AV411 (ibudilast) is a relatively nonselective phosphodiesterase inhibitor that also suppresses glial-cell activation. Recent data strongly implicates activated glial cells in the spinal cord in the development and maintenance of neuropathic pain. NIDA grantee Dr. Linda Watkins of the University of Colorado, Boulder and colleagues recently tested the efficacy of AV411 as an analgesic in several neuropathic pain models in rats. AV411 was found to be very effective in reducing pain in these models. She also found that AV411 reduced tolerance to morphine in nerve-injured rats. Safety pharmacology, pharmacokinetic and initial mechanistic analyses indicated that that AV411 is safe and effective in diverse models of neuropathic pain, suggesting usefulness of this agent as a treatment for pain, either alone, or in combination with opioids. Ledeboer, A.M., Liu, T., Shumilla, J.A., Mahoney, J.H., Vijay, S., Gross, M.I., Vargas, J.A., Sultzbaugh, L., Claypool, M.D., Sanftner, L.M., Watkins, L.R., and Johnson, K.W. The Glial Modulatory Drug AV411 Attenuates Mechanical Allodynia in Rat Models of Neuropathic Pain. Neuron Glia Biology, (2), pp. 279-291, 2006.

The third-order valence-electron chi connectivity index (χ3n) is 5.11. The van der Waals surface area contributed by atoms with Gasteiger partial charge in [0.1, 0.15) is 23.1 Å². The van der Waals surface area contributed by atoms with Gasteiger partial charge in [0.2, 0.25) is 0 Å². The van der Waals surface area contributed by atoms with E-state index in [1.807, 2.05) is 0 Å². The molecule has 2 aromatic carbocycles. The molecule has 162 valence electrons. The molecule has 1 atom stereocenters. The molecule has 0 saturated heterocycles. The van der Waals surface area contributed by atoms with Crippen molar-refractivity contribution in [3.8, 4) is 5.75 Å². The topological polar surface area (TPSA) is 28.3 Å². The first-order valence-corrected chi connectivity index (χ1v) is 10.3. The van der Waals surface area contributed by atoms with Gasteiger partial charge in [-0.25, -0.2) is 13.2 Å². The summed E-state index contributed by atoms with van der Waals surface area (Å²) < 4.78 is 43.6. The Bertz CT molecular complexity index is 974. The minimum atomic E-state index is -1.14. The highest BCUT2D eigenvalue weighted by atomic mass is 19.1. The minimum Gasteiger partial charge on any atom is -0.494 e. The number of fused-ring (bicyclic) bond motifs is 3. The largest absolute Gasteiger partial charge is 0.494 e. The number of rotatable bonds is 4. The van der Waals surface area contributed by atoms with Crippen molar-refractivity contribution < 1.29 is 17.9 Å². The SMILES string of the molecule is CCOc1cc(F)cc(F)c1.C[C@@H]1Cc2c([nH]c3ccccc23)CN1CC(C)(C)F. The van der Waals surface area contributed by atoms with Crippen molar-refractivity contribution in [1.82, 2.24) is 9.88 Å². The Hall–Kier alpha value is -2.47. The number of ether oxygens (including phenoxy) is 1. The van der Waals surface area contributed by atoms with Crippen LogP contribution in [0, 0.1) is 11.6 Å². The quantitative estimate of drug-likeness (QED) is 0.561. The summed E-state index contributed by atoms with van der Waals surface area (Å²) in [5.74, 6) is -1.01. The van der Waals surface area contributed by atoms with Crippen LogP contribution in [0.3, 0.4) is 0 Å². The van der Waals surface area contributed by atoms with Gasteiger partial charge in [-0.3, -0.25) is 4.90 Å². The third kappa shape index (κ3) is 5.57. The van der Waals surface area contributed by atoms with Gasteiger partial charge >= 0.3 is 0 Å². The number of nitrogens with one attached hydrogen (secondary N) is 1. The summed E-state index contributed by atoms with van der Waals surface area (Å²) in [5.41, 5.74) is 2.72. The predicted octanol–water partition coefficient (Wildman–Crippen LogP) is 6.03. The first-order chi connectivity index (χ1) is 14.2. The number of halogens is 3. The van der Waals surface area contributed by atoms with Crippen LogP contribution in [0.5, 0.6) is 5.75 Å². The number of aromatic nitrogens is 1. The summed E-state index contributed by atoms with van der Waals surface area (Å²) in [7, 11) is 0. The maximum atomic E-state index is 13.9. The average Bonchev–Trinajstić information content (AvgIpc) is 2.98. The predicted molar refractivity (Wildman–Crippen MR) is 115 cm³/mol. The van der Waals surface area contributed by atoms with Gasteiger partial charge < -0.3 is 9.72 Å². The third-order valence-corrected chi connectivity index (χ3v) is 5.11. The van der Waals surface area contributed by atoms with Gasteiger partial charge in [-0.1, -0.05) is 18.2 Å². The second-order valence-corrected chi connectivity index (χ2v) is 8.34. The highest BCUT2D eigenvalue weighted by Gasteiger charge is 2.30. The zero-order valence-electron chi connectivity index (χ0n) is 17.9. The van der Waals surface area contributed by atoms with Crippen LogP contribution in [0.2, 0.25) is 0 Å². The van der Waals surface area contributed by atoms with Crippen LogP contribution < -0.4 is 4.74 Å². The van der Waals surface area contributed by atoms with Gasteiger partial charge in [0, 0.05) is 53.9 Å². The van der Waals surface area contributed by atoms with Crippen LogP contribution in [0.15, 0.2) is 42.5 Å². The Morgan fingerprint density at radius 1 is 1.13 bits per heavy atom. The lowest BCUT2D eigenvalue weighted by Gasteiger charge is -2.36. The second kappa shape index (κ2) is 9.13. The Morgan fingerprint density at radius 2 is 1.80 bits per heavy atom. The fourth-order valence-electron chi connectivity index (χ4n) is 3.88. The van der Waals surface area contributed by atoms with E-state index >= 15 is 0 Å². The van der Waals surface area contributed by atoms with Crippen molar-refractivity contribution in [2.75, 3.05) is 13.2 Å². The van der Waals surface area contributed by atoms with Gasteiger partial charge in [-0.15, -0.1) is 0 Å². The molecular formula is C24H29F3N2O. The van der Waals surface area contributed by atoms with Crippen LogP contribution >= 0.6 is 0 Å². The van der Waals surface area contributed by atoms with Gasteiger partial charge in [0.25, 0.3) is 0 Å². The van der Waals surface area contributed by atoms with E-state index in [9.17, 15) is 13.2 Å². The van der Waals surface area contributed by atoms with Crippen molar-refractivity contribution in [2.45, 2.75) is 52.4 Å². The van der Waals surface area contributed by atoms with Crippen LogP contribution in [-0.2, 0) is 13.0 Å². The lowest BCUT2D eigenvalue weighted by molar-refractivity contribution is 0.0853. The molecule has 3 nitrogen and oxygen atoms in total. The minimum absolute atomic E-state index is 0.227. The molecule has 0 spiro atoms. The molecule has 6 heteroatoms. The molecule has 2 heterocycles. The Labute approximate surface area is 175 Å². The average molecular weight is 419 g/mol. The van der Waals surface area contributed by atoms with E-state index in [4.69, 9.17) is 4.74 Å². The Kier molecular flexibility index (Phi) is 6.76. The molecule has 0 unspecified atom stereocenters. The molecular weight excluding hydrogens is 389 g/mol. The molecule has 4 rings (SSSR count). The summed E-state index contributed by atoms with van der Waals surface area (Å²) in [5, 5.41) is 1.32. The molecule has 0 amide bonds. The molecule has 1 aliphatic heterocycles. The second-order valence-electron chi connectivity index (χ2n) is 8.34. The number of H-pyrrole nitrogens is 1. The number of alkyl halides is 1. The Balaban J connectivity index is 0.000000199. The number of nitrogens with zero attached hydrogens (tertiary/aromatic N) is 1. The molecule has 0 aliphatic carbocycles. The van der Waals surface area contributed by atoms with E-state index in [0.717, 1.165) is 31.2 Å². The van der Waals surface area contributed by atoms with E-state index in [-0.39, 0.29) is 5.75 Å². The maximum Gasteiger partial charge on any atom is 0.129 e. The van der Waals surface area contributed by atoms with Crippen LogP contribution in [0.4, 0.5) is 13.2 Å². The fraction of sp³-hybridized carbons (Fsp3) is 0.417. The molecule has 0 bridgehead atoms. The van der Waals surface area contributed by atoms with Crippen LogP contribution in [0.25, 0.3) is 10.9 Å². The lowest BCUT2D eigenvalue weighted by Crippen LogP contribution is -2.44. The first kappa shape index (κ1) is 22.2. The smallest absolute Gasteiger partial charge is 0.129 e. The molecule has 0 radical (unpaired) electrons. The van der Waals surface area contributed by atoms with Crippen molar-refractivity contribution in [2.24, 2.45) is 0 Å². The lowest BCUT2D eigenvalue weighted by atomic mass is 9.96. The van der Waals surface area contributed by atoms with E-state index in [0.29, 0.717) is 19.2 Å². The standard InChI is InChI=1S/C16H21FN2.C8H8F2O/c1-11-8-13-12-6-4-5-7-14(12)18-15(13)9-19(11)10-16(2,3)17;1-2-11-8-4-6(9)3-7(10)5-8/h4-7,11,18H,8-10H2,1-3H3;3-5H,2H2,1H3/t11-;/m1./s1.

Improved Procedure for the Synthesis of DAMGO